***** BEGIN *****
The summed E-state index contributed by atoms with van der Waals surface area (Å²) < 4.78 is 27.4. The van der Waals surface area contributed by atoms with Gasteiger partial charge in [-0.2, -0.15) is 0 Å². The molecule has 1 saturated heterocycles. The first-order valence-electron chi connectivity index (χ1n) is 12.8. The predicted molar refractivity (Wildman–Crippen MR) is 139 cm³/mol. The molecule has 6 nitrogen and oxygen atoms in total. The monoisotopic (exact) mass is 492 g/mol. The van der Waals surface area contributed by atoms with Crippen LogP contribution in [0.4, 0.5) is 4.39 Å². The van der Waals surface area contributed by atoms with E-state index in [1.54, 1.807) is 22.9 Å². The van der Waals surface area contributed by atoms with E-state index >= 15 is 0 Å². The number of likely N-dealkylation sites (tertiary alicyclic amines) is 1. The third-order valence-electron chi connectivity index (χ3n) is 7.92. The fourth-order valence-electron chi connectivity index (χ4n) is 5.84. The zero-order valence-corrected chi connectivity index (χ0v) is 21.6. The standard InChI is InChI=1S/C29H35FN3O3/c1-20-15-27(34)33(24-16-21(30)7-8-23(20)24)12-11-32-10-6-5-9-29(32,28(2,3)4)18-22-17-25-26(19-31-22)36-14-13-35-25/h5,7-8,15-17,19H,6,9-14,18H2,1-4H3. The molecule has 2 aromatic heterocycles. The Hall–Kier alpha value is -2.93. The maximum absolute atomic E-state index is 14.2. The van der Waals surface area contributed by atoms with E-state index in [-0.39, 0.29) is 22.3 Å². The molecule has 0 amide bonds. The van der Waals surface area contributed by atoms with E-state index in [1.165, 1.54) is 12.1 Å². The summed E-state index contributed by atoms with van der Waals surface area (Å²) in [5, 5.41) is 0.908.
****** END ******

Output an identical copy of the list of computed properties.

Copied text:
The summed E-state index contributed by atoms with van der Waals surface area (Å²) < 4.78 is 27.4. The van der Waals surface area contributed by atoms with Gasteiger partial charge in [-0.2, -0.15) is 0 Å². The molecule has 1 saturated heterocycles. The first-order valence-electron chi connectivity index (χ1n) is 12.8. The predicted molar refractivity (Wildman–Crippen MR) is 139 cm³/mol. The molecule has 6 nitrogen and oxygen atoms in total. The monoisotopic (exact) mass is 492 g/mol. The van der Waals surface area contributed by atoms with Crippen LogP contribution in [0.4, 0.5) is 4.39 Å². The van der Waals surface area contributed by atoms with E-state index in [1.54, 1.807) is 22.9 Å². The van der Waals surface area contributed by atoms with E-state index >= 15 is 0 Å². The number of likely N-dealkylation sites (tertiary alicyclic amines) is 1. The third-order valence-electron chi connectivity index (χ3n) is 7.92. The fourth-order valence-electron chi connectivity index (χ4n) is 5.84. The zero-order valence-corrected chi connectivity index (χ0v) is 21.6. The standard InChI is InChI=1S/C29H35FN3O3/c1-20-15-27(34)33(24-16-21(30)7-8-23(20)24)12-11-32-10-6-5-9-29(32,28(2,3)4)18-22-17-25-26(19-31-22)36-14-13-35-25/h5,7-8,15-17,19H,6,9-14,18H2,1-4H3. The molecule has 2 aromatic heterocycles. The Hall–Kier alpha value is -2.93. The maximum absolute atomic E-state index is 14.2. The van der Waals surface area contributed by atoms with E-state index in [-0.39, 0.29) is 22.3 Å². The molecule has 0 amide bonds. The van der Waals surface area contributed by atoms with E-state index in [1.165, 1.54) is 12.1 Å². The summed E-state index contributed by atoms with van der Waals surface area (Å²) in [5, 5.41) is 0.908.